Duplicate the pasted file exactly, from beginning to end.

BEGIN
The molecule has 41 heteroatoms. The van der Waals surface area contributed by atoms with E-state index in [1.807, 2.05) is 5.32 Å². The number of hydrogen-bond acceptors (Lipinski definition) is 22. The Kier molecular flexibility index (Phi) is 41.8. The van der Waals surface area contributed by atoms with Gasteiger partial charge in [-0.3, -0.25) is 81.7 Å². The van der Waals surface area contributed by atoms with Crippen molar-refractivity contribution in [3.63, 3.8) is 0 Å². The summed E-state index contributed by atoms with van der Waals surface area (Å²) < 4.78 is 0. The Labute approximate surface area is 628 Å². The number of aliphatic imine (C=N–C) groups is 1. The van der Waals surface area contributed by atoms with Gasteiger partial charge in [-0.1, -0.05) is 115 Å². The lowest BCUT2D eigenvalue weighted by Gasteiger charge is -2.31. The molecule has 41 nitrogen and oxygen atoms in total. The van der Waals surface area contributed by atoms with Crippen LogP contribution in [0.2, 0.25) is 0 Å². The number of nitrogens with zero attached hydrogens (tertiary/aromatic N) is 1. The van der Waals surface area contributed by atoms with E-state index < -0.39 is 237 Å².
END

The molecule has 41 heteroatoms. The van der Waals surface area contributed by atoms with E-state index in [1.807, 2.05) is 5.32 Å². The number of hydrogen-bond acceptors (Lipinski definition) is 22. The Kier molecular flexibility index (Phi) is 41.8. The van der Waals surface area contributed by atoms with Gasteiger partial charge in [-0.3, -0.25) is 81.7 Å². The van der Waals surface area contributed by atoms with Crippen molar-refractivity contribution in [3.63, 3.8) is 0 Å². The summed E-state index contributed by atoms with van der Waals surface area (Å²) < 4.78 is 0. The Labute approximate surface area is 628 Å². The number of aliphatic imine (C=N–C) groups is 1. The van der Waals surface area contributed by atoms with Gasteiger partial charge in [-0.1, -0.05) is 115 Å². The lowest BCUT2D eigenvalue weighted by Gasteiger charge is -2.31. The molecule has 41 nitrogen and oxygen atoms in total. The van der Waals surface area contributed by atoms with Crippen LogP contribution in [0.2, 0.25) is 0 Å². The number of nitrogens with zero attached hydrogens (tertiary/aromatic N) is 1. The van der Waals surface area contributed by atoms with E-state index < -0.39 is 237 Å².